Intangible Asset

An asset that is not physical in nature. Corporate intellectual property (items such as patents, trademarks, copyrights, business methodologies), goodwill and brand recognition are all common intangible assets in today's marketplace. An intangible asset can be classified as either indefinite or definite depending on the specifics of that asset. A company brand name is considered to be an indefinite asset, as it stays with the company as long as the company continues operations. However, if a company enters a legal agreement to operate under another company's patent, with no plans of extending the agreement, it would have a limited life and would be classified as a definite asset.

While intangible assets don't have the obvious physical value of a factory or equipment, they can prove very valuable for a firm and can be critical to its long-term success or failure. For example, a company such as Coca-Cola wouldn't be nearly as successful were it not for the high value obtained through its brand-name recognition. Although brand recognition is not a physical asset you can see or touch, its positive effects on bottom-line profits can prove extremely valuable to firms such as Coca-Cola, whose brand strength drives global sales year after year.


Investment dictionary. . 2012.

Look at other dictionaries:

  • Intangible asset — Intangible assets are defined as identifiable non monetary assets that cannot be seen, touched or physically measured, which are created through time and/or effort and that are identifiable as a separate asset. There are two primary forms of… …   Wikipedia

  • intangible asset — see asset 2 Merriam Webster’s Dictionary of Law. Merriam Webster. 1996. intangible asset n …   Law dictionary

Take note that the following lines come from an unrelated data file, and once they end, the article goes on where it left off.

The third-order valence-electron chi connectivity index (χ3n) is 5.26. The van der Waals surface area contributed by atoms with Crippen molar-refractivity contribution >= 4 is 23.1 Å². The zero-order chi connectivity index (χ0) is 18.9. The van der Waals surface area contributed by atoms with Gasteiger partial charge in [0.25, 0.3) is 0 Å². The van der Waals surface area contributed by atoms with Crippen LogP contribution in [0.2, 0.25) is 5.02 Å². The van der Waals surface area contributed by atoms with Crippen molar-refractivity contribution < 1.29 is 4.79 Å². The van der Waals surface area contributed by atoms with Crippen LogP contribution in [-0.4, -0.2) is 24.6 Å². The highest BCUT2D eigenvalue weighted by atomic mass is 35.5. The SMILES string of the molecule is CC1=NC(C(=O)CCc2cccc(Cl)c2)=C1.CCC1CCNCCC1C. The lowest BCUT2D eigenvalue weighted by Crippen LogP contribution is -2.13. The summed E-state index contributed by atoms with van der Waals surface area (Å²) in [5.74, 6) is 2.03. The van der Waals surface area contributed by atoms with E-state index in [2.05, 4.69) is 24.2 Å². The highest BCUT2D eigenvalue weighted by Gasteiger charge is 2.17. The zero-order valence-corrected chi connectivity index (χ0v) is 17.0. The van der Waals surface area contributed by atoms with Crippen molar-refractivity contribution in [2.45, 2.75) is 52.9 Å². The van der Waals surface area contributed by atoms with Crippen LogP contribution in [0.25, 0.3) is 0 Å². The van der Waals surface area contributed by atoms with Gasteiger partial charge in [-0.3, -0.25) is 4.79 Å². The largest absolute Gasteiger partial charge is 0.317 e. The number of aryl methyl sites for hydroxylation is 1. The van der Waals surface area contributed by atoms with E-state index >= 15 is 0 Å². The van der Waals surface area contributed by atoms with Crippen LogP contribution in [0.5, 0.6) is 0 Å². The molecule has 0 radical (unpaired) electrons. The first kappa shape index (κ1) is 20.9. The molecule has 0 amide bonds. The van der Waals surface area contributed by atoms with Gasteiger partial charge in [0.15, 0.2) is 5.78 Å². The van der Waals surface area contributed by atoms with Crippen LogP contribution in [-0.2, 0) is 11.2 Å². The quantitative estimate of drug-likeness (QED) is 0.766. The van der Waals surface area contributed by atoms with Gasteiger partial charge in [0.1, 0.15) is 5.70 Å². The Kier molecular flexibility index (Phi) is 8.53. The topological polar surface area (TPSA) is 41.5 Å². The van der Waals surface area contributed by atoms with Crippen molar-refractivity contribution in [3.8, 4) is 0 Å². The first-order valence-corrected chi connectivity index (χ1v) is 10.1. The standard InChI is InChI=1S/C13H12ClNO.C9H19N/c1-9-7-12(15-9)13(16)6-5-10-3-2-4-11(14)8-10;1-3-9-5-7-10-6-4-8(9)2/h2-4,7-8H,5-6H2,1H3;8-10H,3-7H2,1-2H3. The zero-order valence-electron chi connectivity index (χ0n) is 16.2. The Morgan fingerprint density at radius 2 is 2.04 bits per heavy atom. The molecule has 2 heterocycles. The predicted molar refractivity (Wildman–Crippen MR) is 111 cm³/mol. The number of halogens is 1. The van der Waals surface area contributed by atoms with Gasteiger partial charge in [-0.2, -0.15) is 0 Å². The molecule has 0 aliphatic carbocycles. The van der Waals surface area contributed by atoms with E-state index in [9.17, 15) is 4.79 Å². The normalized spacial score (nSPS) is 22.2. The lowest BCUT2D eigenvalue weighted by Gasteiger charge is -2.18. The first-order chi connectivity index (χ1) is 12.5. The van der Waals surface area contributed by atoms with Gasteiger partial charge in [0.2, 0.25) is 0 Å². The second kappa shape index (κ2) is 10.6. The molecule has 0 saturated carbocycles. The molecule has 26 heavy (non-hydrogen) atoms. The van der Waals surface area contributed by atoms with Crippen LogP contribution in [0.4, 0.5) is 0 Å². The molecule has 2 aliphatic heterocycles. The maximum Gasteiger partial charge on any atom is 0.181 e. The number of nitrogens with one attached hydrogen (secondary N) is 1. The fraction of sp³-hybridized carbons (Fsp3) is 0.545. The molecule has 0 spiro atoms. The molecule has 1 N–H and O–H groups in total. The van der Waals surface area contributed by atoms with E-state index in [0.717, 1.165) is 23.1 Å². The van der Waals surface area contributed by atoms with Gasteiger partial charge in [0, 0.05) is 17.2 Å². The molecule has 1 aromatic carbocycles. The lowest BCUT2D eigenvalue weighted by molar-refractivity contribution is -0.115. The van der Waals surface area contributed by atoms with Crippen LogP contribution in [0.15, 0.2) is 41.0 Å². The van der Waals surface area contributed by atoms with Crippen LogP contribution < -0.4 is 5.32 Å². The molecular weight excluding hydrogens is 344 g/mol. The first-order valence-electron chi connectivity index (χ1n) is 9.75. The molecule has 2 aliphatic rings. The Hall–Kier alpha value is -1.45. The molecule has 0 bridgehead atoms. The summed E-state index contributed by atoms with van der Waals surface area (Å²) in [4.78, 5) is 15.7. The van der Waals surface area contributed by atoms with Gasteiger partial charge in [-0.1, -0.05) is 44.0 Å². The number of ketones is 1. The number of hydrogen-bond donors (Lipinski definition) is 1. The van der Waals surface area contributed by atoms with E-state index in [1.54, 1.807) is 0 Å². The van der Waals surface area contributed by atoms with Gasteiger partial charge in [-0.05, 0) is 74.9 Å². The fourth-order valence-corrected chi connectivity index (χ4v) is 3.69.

• intangible asset — A legal claim to some future benefit, typically a claim to future cash. goodwill, intellectual property, patents, copyrights, and trademarks are examples of intangible assets. Bloomberg Financial Dictionary An intangible asset is an asset that… …   Financial and business terms

  • Intangible asset — A legal claim to some future benefit, typically a claim to future cash. Goodwill, intellectual property, patents, copyrights, and trademarks are examples of intangible assets. The New York Times Financial Glossary * * * intangible asset… …   Financial and business terms

  • intangible asset — invisible asset An asset that can neither be seen nor touched. The most common of these are competencies, goodwill, and intellectual properties such as patents, trademarks, and copyrights. Goodwill is probably the most intangible and invisible of …   Accounting dictionary

  • intangible asset — invisible asset An asset that can neither be seen nor touched. The most common of these are competencies, goodwill, and intellectual property such as patents, trademarks, and copyrights. Goodwill is probably the most intangible and invisible of… …   Big dictionary of business and management

  • intangible asset — noun assets that are saleable though not material or physical • Syn: ↑intangible • Hypernyms: ↑assets • Hyponyms: ↑good will, ↑goodwill * * * intangible asset UK US noun …   Useful english dictionary

  • intangible asset — UK / US noun [countable] Word forms intangible asset : singular intangible asset plural intangible assets business something that a company has, such as the good opinion of its customers, that has value to the company although its worth cannot be …   English dictionary

  • intangible asset — Property that is a right such as a patent, copyright, trademark, etc., or one which is lacking physical existence, such as goodwill. A nonphysical, noncurrent asset which exists only in connection with something else, such as the goodwill of a… …   Black's law dictionary

  • intangible asset — nematerialusis turtas statusas T sritis Gynyba apibrėžtis Nefizinis turtas, toks kaip prestižas, intelektinės nuosavybės teisės. atitikmenys: angl. intangible asset ryšiai: susijęs terminas – trumpalaikis turtas susijęs terminas – ilgalaikis… …   Lithuanian dictionary (lietuvių žodynas)

Share the article and excerpts

Direct link
Do a right-click on the link above
and select “Copy Link”

We are using cookies for the best presentation of our site. Continuing to use this site, you agree with this.